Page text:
Makato Nitahara, owner and masterful green thumb behind this exquisite garden, began planting tropical flowers in this former papaya patch more than two decades ago. Today, he estimates that his 2000-plus species of plants and flowers represent one of the largest such collections in the state, and the garden's 20 acres include a traditional Japanese garden with waterfalls, a European garden, a lily pond, an annual garden, and a beach garden. Nani Mau is a popular setting for outdoor weddings, and the on-site Garden Court and Garden View restaurants offer lovely settings. This is just about the only place in Hilo to take a tour, and is always satisfying.
Local Expert tip: This is a lovely place to bring a sketchbook and spend time recreating the tropical flora.
Just a short drive outside of downtown Hilo, the Wailuku River penetrates dense tropical undergrowth and cascades more than 80 feet into a picturesque gorge. The emerald green pool at the base of the falls used to be a popular swimming hole, especially with daredevils who wanted to explore the cave behind the falls; however, that's now against the law. Instead, visitors must make their way down the slick, stone walkway to the overlook, from which they have a terrific vantage point of this magnificent scene. Move around the property to different view points and you'll most likely be treated to rainbows in the mist of the falls.
Local Expert tip: Move around to see a rainbow in the mist.
The Maku`u Farmers market is huge. Seriously. Here you can find everything from clothing (new and used), home decor, house wares, garage sale like things, fresh plants for the yard, kid's toys, fresh produce, and a huge amount of ready to eat food. Taking place every Sunday from 8 a.m. to 2 p.m., the market is swarmed with people shopping, eating, and socializing. There's usually live music to accent the experience. The market never fails to be packed with people and is constantly growing. After passing Maku`u Drive on Highway 130, you'll see the market on your left. Brings a reusable shopping bag.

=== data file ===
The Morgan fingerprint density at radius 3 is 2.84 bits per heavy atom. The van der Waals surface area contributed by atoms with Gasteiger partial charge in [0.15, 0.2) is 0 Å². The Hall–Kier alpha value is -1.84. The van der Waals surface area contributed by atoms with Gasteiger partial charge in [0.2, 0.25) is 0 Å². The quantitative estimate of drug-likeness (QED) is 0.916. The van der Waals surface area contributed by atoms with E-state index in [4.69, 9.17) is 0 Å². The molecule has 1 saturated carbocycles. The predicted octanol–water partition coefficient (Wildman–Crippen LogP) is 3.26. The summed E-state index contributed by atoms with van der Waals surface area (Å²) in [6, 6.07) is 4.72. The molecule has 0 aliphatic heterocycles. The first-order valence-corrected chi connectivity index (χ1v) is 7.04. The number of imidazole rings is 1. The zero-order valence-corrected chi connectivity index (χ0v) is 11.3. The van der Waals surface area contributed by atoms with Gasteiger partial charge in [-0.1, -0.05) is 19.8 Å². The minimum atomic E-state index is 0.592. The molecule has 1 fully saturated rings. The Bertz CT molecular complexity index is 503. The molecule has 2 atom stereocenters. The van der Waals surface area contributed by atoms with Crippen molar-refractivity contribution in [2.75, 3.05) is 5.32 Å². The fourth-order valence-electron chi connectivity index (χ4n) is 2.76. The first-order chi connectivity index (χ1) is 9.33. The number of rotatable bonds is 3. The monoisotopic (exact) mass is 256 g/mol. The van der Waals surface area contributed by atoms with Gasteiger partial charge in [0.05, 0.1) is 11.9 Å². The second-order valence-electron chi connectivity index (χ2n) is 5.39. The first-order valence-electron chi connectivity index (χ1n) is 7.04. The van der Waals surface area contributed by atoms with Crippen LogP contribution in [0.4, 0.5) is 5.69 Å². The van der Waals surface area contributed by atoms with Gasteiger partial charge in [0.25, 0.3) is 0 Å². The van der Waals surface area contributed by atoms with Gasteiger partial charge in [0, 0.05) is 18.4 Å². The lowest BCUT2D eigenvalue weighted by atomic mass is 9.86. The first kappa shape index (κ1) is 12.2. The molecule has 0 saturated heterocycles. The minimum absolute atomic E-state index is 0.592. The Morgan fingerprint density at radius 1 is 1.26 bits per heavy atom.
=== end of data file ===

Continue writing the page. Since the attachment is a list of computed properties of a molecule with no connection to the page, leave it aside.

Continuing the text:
Local Expert tip: Bring a reusable shopping bag.
This three-story stone temple, erected more than 1500 years ago, stands as one of the oldest structures in the state. Built to honor Ku (the Hawaiian god of war), it was the setting for countless rituals and observances, including human sacrifices and prayer vigils. As expected, the temple is steeped in legend, and many of them feature Kamehameha I, who was born near this site in the 1750s and who sought spiritual guidance here before setting out on his quest to unite the islands. The road to the temple is rough, so hiking from Highway 270 or riding in a 4X4 is suggested. The temple is now part of the Kohala Historical Sites State Monument.
Local Expert tip: Tread lightly and don't move any rocks.
Constructed in the late 18th century, this coastal temple was intended as an offering to the war god Kukai'ilimoku from King Kamehameha the Great. The entire island community took part in the building process, as recorded by British sailor John Young. Kamehameha subsequently established a monarchy that lasted 83 years and that united the Hawaiian Islands. Now a National Historic Site, the park invites visitors to tour the temple and enjoy fishing, hiking, water sports, and wildlife viewing. This is by far one of the most educational and historically relevant sites to visit on the island. Perfect for history buffs.
Local Expert tip: Bring a camera and tread lightly.